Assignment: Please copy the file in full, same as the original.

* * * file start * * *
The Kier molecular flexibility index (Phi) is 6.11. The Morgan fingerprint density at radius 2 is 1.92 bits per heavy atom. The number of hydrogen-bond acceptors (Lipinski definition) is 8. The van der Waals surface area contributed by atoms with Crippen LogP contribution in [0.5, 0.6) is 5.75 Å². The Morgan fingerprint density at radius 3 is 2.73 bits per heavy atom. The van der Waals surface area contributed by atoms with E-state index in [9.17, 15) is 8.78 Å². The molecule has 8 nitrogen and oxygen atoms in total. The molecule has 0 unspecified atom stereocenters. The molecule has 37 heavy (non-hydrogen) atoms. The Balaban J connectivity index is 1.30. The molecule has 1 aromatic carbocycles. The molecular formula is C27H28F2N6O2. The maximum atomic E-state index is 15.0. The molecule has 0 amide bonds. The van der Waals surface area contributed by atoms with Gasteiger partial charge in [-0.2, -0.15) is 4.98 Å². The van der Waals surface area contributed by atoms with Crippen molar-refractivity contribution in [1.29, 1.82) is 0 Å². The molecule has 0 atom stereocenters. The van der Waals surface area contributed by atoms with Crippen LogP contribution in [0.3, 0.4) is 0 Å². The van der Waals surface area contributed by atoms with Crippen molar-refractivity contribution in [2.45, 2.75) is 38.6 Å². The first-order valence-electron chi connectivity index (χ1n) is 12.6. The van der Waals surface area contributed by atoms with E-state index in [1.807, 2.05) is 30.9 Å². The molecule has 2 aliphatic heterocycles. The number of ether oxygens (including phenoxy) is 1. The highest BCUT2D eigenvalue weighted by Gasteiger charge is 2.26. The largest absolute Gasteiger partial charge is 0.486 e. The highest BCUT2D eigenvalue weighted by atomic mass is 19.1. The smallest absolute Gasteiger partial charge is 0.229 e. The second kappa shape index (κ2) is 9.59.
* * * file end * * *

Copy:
The Kier molecular flexibility index (Phi) is 6.11. The Morgan fingerprint density at radius 2 is 1.92 bits per heavy atom. The number of hydrogen-bond acceptors (Lipinski definition) is 8. The van der Waals surface area contributed by atoms with Crippen LogP contribution in [0.5, 0.6) is 5.75 Å². The Morgan fingerprint density at radius 3 is 2.73 bits per heavy atom. The van der Waals surface area contributed by atoms with E-state index in [9.17, 15) is 8.78 Å². The molecule has 8 nitrogen and oxygen atoms in total. The molecule has 0 unspecified atom stereocenters. The molecule has 37 heavy (non-hydrogen) atoms. The Balaban J connectivity index is 1.30. The molecule has 1 aromatic carbocycles. The molecular formula is C27H28F2N6O2. The maximum atomic E-state index is 15.0. The molecule has 0 amide bonds. The van der Waals surface area contributed by atoms with Gasteiger partial charge in [-0.2, -0.15) is 4.98 Å². The van der Waals surface area contributed by atoms with Crippen molar-refractivity contribution in [1.29, 1.82) is 0 Å². The molecule has 0 atom stereocenters. The van der Waals surface area contributed by atoms with Crippen LogP contribution in [0.3, 0.4) is 0 Å². The van der Waals surface area contributed by atoms with Crippen molar-refractivity contribution in [2.45, 2.75) is 38.6 Å². The first-order valence-electron chi connectivity index (χ1n) is 12.6. The van der Waals surface area contributed by atoms with E-state index in [1.807, 2.05) is 30.9 Å². The molecule has 2 aliphatic heterocycles. The number of ether oxygens (including phenoxy) is 1. The highest BCUT2D eigenvalue weighted by Gasteiger charge is 2.26. The largest absolute Gasteiger partial charge is 0.486 e. The highest BCUT2D eigenvalue weighted by atomic mass is 19.1. The smallest absolute Gasteiger partial charge is 0.229 e. The second kappa shape index (κ2) is 9.59.